Concern about the quality of drinking water is rising in homes—that’s probably why you’re reading our post. Lead is one of the main concerns, and for some pretty good reasons. If there is excess lead in your drinking water, you’ll want to find solutions. We’re here to give you useful information on lead in residential water and what can be done about it.
Why lead gets into household water
Lead in drinking water is a bigger problem in some areas compared to others. Although regulations for drinking water in the U.S. have severely cut down on lead levels in municipal piping, it can still occur in buildings that have lead pipes or lead joints/soldering. Water left sitting in pipes is more likely to have lead levels, which is why people are advised to run the water for at least 30 seconds to flush the lines after no water has been used overnight.
Dangers of lead-contaminated drinking water
Lead is the source of long-term damage that is most hazardous for children and pregnant women. It slows mental and physical development in children. It can also lead to dangerous lead poisoning in high enough concentrations.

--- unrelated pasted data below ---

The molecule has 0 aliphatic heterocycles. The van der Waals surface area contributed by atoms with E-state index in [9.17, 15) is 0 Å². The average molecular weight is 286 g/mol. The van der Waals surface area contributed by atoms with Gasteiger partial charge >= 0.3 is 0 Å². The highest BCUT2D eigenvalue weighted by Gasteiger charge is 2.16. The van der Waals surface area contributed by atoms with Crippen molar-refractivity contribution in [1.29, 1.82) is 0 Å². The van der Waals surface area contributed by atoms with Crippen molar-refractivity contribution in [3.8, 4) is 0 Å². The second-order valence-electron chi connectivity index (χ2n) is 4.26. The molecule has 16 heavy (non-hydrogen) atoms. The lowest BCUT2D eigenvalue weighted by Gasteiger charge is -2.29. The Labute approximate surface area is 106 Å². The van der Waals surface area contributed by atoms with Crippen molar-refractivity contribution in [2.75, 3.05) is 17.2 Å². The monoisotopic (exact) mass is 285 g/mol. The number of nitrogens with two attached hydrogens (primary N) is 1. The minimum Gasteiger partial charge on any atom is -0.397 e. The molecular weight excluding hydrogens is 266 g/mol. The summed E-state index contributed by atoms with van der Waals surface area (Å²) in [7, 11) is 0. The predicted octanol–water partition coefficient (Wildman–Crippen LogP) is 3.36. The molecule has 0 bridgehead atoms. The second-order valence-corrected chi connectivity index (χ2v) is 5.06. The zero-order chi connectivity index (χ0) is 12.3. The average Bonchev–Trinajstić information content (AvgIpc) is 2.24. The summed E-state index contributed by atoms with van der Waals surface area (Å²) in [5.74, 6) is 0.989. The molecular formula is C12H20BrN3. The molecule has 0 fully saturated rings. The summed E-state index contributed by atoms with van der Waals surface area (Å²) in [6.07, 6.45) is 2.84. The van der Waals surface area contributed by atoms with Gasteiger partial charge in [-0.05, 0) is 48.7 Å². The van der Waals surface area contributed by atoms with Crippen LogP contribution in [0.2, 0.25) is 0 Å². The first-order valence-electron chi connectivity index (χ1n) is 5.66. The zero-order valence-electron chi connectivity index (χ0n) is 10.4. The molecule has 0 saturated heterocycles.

How to lower lead levels
The first step is to have your water tested by professionals. They will be able to determine if you have harmful lead levels. After that, there are different steps to take depending on the source of the contamination. Plumbers can find if there are lead pipes or bad soldering that are contributing to the problem, and have the repiping done that will fix it. (Repiping is a good idea for any older house.) They can also recommend and install a water treatment system, such as a reverse osmosis system, that will remove most of the lead from the incoming water.
Ken Neyer Plumbing, Inc. serves Cincinnati, OH and the surrounding areas with excellent water treatment services, including testing. Call us to get started on lowering lead in your drinking water.